In the midst of clinics at Kinomere, two sisters – age 8 and 10 – showed up for treatment for a sore on their leg.
Sores are common in PNG – kids run around barefoot, climb coconut trees daily, and fish for their own food. Often these sores spread into tropical ulcers, which can be very painful. Without resources to treat wounds or seek medical assistance, parents rarely intervene.
As Dr Grace examined the sisters, she noticed something unusual about their sores; though they were large and aggressive looking wounds, the girls felt no pain.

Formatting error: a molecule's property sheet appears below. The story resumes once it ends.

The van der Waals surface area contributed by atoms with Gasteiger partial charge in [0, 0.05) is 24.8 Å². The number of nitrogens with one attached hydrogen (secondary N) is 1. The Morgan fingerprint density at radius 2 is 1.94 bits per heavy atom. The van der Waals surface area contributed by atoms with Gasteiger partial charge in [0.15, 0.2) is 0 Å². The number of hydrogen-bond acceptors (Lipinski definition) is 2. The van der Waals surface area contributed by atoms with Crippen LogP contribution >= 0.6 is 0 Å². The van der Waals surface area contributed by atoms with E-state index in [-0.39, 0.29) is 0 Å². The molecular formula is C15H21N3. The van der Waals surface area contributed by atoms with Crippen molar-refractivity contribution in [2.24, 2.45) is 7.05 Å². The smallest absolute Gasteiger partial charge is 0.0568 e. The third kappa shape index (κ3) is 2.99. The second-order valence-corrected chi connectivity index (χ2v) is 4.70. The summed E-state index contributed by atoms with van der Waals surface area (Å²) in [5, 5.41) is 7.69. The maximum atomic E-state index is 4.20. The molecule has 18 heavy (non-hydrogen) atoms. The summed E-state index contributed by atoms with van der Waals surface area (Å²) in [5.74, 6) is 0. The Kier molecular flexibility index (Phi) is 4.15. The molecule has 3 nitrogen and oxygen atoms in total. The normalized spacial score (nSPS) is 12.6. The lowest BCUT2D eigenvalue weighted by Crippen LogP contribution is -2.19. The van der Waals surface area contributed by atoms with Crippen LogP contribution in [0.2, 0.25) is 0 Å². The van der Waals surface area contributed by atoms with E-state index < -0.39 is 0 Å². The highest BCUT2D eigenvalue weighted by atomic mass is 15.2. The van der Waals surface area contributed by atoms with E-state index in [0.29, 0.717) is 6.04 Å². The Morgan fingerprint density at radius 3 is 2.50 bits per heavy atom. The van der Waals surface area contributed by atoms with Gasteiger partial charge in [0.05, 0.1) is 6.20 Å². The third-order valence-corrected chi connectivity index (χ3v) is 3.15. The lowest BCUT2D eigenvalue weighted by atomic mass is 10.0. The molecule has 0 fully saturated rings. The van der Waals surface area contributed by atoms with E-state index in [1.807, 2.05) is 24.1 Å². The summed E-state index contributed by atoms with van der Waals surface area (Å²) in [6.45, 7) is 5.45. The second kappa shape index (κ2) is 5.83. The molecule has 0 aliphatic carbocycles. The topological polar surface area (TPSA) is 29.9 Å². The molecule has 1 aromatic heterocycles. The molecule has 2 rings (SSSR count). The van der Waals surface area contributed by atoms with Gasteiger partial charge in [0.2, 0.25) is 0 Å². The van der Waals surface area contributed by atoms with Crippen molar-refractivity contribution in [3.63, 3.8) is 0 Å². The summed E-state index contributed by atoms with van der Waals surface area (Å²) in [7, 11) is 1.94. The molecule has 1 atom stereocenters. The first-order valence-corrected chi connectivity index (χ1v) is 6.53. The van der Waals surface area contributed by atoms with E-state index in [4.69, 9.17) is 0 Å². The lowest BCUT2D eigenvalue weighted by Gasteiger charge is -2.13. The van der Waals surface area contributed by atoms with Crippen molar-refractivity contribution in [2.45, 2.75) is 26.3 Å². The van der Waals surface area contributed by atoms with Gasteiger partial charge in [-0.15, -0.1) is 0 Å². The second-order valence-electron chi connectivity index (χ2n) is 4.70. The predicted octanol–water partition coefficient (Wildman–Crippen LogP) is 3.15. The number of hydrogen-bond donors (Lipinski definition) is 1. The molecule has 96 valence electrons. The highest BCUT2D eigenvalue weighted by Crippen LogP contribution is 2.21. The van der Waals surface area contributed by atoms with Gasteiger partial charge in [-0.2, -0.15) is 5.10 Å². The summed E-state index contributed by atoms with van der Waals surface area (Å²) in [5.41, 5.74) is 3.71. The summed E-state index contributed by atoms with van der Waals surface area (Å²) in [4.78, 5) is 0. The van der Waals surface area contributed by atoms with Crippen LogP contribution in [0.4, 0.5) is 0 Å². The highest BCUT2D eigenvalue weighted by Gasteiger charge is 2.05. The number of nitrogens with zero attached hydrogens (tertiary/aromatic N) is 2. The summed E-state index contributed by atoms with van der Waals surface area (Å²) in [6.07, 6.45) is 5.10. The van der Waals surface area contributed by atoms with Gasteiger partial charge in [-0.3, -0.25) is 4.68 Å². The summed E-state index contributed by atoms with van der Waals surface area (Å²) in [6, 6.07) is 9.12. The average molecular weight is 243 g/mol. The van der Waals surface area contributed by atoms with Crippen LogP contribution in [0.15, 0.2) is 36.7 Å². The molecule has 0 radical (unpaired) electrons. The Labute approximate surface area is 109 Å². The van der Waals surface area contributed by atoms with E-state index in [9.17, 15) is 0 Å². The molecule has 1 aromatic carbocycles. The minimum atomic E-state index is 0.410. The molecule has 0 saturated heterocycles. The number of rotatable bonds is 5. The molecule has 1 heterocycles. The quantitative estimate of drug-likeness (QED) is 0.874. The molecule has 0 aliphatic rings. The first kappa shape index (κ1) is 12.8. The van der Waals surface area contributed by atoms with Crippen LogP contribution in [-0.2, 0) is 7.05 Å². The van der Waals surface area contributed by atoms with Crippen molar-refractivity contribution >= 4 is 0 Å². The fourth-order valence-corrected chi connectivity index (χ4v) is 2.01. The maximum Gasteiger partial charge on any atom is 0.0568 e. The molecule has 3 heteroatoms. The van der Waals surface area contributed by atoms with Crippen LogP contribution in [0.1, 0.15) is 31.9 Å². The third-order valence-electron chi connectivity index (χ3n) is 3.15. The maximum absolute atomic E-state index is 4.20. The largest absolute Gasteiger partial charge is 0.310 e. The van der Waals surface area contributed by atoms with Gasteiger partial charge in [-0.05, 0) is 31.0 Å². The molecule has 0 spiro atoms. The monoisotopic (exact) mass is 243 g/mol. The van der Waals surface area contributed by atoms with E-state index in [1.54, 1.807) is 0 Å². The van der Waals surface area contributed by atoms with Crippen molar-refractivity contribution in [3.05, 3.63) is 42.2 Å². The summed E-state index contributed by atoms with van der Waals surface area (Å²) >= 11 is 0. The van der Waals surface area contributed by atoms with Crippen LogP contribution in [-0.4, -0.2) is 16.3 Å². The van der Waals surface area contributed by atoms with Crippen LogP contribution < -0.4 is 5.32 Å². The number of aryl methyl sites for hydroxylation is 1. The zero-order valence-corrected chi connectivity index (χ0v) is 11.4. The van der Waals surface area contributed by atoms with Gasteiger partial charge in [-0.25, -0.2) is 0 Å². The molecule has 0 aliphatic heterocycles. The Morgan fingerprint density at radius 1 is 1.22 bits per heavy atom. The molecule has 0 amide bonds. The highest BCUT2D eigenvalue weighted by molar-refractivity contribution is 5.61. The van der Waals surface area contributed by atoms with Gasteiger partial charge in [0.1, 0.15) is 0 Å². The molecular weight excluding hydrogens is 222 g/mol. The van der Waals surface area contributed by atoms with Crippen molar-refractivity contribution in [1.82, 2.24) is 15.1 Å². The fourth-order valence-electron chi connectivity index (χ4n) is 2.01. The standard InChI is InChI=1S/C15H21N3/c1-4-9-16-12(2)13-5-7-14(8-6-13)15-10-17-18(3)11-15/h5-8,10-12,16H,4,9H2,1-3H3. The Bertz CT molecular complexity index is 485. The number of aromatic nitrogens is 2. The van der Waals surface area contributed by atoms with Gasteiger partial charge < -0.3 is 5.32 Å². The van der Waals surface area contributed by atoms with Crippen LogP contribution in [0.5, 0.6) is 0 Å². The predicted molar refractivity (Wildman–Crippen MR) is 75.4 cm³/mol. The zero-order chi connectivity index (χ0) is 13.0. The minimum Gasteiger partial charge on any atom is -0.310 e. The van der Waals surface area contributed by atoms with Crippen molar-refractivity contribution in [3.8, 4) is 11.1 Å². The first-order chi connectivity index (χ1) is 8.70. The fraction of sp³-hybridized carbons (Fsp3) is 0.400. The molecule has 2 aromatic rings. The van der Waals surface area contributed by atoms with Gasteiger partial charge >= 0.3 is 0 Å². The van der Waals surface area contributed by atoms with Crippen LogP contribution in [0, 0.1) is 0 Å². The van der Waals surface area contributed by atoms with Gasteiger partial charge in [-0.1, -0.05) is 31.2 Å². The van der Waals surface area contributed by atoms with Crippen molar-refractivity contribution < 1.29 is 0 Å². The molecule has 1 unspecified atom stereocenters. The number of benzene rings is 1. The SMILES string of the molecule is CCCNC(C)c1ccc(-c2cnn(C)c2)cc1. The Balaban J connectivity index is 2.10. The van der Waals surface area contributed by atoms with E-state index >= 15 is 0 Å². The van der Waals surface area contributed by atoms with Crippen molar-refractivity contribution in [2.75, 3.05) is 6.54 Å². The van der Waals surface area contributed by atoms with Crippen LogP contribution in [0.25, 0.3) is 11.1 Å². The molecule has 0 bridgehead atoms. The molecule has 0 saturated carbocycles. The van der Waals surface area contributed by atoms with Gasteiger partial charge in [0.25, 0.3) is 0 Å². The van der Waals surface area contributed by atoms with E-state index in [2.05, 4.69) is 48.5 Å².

Upon further examination, Dr Grace confirmed that the girls had yaws, an infection that had been supposedly eradicated fifty years prior.
Unattended, the infection from yaws spreads to the bone, causing severe crippling. It is also highly contagious, hence the reason two girls in the same family showed the symptoms.
Fortunately, yaws can be treated with antibiotics, which the girls were given; however, because it is so rare, the sisters will also need an injection to kill the infection completely.
Many people would have overlooked yaws as a possibility because of its eradicated state; however, fresh out of medical school, Dr Grace recognized the signs and symptoms from her studies and helped to save these two little girls from a crippling life